In September 1775 Marten was promoted chief of York. The London committee urged him to push trading operations into the Saskatchewan country to compete directly with the Canadians. He strongly supported the activities of William Tomison* and Robert Longmoor* at Cumberland House (Sask.). Their endeavours were plagued, however, by a shortage of canoes, men, and trade goods, and the Canadians remained dominant. Nevertheless, by 1780 the proceeds of the Saskatchewan trade were helping to ensure that York remained the principal company post in North America, in spite of the fact that Samuel Hearne at Prince of Wales’s Fort (Churchill, Man.) continually enticed York’s Indians to trade at his post. The company’s push inland was stopped by the decimation of the beaver hunters in the smallpox epidemic of 1781–82, and by Marten’s surrender of York to the French under the Comte de Lapérouse [Galaup] in August 1782. Taken prisoner to France, Marten was unable to return to the bay until September 1783. His surrender of York, although considered the cowardly act of a drunken man by Edward Umfreville, was a realistic move in light of the fact that his men were greatly outnumbered by the French.
Marten’s interests had not been centred solely on the fur trade. In an effort to curry favour with the influential members of the Royal Society of London, the company had ordered him to collect specimens of the bay’s flora and fauna. He became interested in the project by 1771, but although his efforts were prodigious, they were amateurish and lacked the importance of those of I sham or Andrew Graham*.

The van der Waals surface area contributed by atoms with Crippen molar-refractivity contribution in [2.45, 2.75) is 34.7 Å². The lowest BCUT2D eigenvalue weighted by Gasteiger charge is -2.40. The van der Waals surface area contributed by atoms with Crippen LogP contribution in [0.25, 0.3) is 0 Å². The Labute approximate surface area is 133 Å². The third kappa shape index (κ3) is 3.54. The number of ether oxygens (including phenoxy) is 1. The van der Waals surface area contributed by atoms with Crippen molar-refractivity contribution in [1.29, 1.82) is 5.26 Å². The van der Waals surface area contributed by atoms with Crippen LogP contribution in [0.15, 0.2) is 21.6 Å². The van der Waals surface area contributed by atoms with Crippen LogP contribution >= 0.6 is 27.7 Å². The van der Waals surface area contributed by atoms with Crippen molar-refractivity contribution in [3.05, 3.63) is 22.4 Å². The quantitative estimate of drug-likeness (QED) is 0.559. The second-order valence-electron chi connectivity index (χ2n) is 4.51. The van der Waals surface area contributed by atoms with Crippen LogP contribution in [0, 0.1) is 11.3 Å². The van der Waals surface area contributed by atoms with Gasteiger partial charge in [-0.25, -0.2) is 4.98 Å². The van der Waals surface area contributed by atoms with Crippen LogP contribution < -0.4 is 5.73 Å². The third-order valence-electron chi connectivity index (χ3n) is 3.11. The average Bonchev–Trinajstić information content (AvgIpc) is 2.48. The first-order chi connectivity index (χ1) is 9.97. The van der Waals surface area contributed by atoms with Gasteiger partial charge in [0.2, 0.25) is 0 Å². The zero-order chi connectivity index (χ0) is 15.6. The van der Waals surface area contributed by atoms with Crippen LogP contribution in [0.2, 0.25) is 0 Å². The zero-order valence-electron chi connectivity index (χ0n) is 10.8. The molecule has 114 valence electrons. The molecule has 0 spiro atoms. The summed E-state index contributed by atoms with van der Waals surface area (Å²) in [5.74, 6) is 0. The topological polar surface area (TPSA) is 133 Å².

Marten’s private life is difficult to unravel. It is known that he had at least two relatives in England. His domestic relations in Rupert’s Land involved numerous liaisons with the daughters of leading Home Guard (Cree) Indians. At Albany he shared his bed with Pawpitch, the daughter of Questach, or Cockeye, the captain of the Albany goose hunters and a powerful and respected figure at the bay. Pawpitch died on 24 Jan. 1771, leaving a son, John America, who was sent to England by his father for schooling. In 1781, when Marten was thinking of permanent retirement, an old Indian came to York from Albany to claim his daughter and her two children, who were living with him. By 1786 Marten had made new domestic arrangements; he kept two or three young women with him at York that year. Such multiplicity was not unusual at the bay, in part because liaisons were necessary to cement relationships with the Indians upon whom the company relied for food and furs. There is no record of any provision made by Marten for his women or children when he retired from Rupert’s Land in 1786.